2^n chromosomes.
 Each chromosome of r bits will match 2^r
different schemata.

 TheDefining length of a schema is
defined as the distance between the first
and last defined bits in the schema.

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**10111*
1*0*1**
11111
1***1
*****10**1*****
The defining length for all the above
schemata is 4.

dL(S)<=L(S)
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of the schema is defined a the
 Order
number of defined bits in the schema.
**10*11*
1*0*1**1
1111
1***1***1***1
1*****10***1*****
The order of all the above schemata is 4.
 We denote the order of schema as O(S).
 Order of the schema tells us how specific it
is.
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   Consider the following population of 10
chromosomes, each of length 32.
C1=01000100101010010001010100101010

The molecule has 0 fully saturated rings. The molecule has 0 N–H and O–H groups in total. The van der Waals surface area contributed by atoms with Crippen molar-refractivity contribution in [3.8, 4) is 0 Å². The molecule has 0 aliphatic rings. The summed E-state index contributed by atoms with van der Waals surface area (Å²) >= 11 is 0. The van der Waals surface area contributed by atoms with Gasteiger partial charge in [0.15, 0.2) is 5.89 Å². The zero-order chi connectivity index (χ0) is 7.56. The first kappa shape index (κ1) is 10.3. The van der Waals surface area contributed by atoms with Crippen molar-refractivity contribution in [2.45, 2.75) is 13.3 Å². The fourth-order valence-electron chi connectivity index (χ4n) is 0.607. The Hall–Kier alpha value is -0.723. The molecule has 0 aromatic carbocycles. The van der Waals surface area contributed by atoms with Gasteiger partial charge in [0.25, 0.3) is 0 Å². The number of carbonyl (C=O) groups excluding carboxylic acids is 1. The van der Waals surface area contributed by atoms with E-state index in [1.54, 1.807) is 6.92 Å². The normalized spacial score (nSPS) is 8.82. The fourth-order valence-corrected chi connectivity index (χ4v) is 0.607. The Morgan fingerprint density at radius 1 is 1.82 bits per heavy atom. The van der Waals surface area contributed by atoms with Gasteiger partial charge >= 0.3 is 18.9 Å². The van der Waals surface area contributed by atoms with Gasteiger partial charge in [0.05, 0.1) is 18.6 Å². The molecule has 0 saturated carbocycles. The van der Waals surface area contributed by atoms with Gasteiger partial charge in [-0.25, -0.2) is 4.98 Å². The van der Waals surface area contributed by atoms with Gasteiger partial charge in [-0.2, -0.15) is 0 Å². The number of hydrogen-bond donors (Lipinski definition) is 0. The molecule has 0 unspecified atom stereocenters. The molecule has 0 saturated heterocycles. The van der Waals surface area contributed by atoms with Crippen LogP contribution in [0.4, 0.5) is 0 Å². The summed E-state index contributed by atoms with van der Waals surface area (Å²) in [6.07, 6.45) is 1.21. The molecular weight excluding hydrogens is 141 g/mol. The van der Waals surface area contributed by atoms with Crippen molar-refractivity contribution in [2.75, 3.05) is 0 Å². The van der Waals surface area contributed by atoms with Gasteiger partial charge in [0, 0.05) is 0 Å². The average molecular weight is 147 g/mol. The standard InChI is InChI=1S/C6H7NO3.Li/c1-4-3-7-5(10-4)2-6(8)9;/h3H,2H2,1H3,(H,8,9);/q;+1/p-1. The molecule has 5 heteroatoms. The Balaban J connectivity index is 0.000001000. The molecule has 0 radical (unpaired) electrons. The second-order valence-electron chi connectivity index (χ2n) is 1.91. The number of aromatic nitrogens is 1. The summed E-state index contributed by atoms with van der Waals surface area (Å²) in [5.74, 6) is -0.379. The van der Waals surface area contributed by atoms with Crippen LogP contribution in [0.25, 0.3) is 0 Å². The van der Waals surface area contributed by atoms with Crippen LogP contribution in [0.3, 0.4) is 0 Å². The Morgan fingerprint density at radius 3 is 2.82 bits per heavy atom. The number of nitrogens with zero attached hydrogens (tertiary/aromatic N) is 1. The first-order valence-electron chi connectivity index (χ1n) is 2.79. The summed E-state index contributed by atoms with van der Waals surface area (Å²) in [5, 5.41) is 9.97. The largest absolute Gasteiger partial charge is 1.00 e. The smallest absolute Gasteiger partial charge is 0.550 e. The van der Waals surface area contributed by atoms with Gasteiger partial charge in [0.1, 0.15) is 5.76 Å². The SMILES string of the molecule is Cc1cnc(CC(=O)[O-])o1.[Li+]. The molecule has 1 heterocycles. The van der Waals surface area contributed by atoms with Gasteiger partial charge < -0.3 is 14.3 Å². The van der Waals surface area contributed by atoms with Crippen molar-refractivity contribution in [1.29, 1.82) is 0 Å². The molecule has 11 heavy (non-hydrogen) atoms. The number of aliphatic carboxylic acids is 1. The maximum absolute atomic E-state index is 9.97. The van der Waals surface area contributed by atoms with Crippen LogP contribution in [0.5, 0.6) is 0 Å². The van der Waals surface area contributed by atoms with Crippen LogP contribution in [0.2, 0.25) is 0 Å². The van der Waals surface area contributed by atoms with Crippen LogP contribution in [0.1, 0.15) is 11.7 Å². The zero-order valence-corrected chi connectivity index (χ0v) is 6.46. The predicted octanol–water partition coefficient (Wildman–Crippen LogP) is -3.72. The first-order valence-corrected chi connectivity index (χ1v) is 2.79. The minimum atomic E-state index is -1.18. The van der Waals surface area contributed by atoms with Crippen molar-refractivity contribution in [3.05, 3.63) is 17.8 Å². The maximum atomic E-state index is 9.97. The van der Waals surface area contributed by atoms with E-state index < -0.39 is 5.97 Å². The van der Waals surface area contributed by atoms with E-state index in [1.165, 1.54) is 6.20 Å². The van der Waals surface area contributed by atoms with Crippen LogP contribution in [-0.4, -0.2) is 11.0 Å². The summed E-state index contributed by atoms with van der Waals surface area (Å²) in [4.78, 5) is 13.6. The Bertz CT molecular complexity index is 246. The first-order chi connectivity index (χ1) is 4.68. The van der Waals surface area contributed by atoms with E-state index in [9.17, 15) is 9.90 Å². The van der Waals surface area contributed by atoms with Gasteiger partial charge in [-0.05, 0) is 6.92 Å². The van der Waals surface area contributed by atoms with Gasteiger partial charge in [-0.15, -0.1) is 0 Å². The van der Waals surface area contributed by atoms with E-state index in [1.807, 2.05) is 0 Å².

C2=10100010100100001001010111010101
C3=01010101011110101010100101010101
C4=11010101010101001101111010100101
C5=11010010101010010010100100001010
C6=00101001010100101010010101111010
C7=00101010100101010010101001010011
C8=11111010010101010100101001010101
C9=01010101010111101010001010101011
C10=11010100100101010011110010100001

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 Let us consider the following schema:
s0=11010*********************
 This schema is matched by three
chromosomes in our population:
c4,c5,c10.
 We say that schema s0 matches three
chromosomes in generation ‘i’ and write
this as follows:
m(s0,i) = 3
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   The fitness of a schema, S, in generation ‘i’ is
written as follows:
f(S,i)
   The fitness of a schema is defined as the average
fitness of the chromosomes in the population that
match the schema.
   Hence if we define the fitness of c4, c5, and c10
as follows:
f(c4,i)=10
f(c5,i)=22
f(c10,i)=40

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 Hence, thefitness of the schema s0 is
defined as the average of these three